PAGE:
As well as being a superstar for Manchester United and England, Marcus Rashford is using his platform to help others less fortunate than him.
Last year, in the midst of the coronavirus pandemic, Rashford led a campaign to end child food poverty and successfully lobbied the British government to continue providing free school meals during the holidays.
He also launched a book club to get disadvantaged children reading more earlier this year.
And the 23-year-old can count former US President Barack Obama as one of his admirers after all his hard work.
On a Zoom call organized by publishers Penguin, Obama hailed Rashford for being “a lot further ahead than I was at 23.”
“They’re already making changes and being positive forces in their communities” Obama said speaking about the young people he meets.
“Even if you do something positive on a small scale, that’s making a difference, and it’s the accumulation of people doing positive things over time that makes us a little bit better with each successive generation.”
Obama and Rashford were on the virtual meeting to discuss the impact young individuals can have on society.
They both spoke about the importance of people in prominent positions giving back to their local communities, as well as the positive impact reading can have, as it has on both their lives.
Rashford’s campaign to tackle child food poverty in the UK led to 1.7 million vulnerable children being supported by a $736 million (£520m) government scheme.
He’s done it at the same time as being one of Manchester United’s most pivotal players, helping it to second place in the Premier League and runner up in the Europa League.
Rashford was awarded an MBE for services to vulnerable children during the COVID-19 pandemic.
And for the 44th president of the United States, Rashford’s own personal experiences have helped him become an excellent example of someone with a position of prominence providing a service to those in need.
“From what I’ve read about what Marcus is doing,” Obama explained, “he’s taken his own experiences and realized: ‘Well, look, I’ve now been blessed. I now have the good fortune of being this prominent footballer and people pay attention to what I say. How do I give back? How do I take what I know about living in modest means, not having enough to eat all the time — there are kids like that who are feeling that same way — what can I do for them?’
“And like Marcus, we all find our own paths to that service. But if enough people do that, that’s how progress gets made.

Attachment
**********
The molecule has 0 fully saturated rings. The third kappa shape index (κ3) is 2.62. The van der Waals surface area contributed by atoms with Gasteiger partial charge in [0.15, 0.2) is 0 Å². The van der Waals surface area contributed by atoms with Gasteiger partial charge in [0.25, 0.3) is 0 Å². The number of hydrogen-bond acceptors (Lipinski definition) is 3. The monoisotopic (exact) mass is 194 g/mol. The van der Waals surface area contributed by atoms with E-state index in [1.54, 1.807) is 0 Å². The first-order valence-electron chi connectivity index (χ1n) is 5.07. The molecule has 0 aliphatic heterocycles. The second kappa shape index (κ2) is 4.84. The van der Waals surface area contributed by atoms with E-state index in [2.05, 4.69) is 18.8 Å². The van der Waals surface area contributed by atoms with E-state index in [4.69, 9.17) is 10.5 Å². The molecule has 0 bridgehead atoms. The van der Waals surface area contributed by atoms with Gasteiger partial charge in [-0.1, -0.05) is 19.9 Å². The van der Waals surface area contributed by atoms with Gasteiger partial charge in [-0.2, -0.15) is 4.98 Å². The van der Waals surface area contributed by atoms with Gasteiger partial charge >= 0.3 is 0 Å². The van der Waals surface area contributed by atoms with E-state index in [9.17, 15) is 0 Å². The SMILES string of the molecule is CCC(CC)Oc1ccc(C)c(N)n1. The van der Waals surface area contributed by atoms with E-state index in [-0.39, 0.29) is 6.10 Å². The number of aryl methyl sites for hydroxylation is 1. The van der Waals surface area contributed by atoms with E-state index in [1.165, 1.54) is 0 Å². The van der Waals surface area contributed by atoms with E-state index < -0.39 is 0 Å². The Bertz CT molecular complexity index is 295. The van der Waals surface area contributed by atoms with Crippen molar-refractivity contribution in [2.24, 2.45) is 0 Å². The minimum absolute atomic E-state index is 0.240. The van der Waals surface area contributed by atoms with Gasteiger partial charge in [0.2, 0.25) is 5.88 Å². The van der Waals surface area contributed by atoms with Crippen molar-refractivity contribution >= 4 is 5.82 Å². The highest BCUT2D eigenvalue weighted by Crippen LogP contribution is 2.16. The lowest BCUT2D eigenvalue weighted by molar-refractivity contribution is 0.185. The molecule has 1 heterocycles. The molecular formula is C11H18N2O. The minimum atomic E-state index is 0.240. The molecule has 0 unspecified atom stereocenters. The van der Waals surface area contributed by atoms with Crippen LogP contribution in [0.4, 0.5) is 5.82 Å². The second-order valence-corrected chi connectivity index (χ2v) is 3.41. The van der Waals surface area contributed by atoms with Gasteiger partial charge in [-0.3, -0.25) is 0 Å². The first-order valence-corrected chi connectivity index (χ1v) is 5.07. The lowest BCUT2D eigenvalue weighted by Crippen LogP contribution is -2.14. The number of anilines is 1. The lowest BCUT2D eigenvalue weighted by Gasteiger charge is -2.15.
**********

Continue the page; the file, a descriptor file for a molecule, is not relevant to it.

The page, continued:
“Marcus is a good example of somebody who was passionate at a sport, excelled in it, it gave him a platform and now he’s looking for new challenges alongside it with still being one of the best in his sport.”
Besides his professional football career, Rashford has spent a large amount of time in his community in an effort to help build up the confidence of the next generation; something he’d wished he’d had when he was younger.
“I see in the younger kids that they are a lot more confident, they speak a lot more freely,” he said.
“And I just want to promote that really. Protecting the next generation, and what I mean by that is let’s give them the voice that they actually have because a lot of the time, they do have voice but they don’t understand how powerful their voice is and how powerful their opinions are.
“So a lot of the time, I’m just there to listen, and I always try to make changes and try and do things that my community wants just to give them a little push in the right direction. I genuinely feel like if you give someone a helping hand, at a young age, they’ll go on to do things even they didn’t think or believe was achievable to accomplish.”
The power of reading
Obama and Rashford both cite their love of reading as a primary driver in their personal development.
For Obama, his mother was the one who “implanted” the love for reading at a young age. He also recalls a church rummage sale, where he obtained a large number of books which he read and grew to fall in love with.
However, for Rashford, his introduction to reading came a lot later.
He remembers being given a book by a psychologist when he was about 17 years old and discovering his passion for reading then.
And as a footballer, with a lot of down time in between games and training, there is no better way to keep your mind active, according to the United star.
“For me being in sport, I knew my life could change very, very quickly, and if I knew I wasn’t mature enough or at a certain level in my own head, then it makes fame and bits like that even more difficult to cope with,” Rashford — who describes it as “surreal” talking to the former U.S. President — said.
“I got a book passed to me by a psychologist, that was the first book I ever read. And just from then, I started learning through books, you can grow yourself in whichever way you want. And for me, as the type of person I am, rather than somebody keep telling me to do this or do that, books allow me to do it my own way.”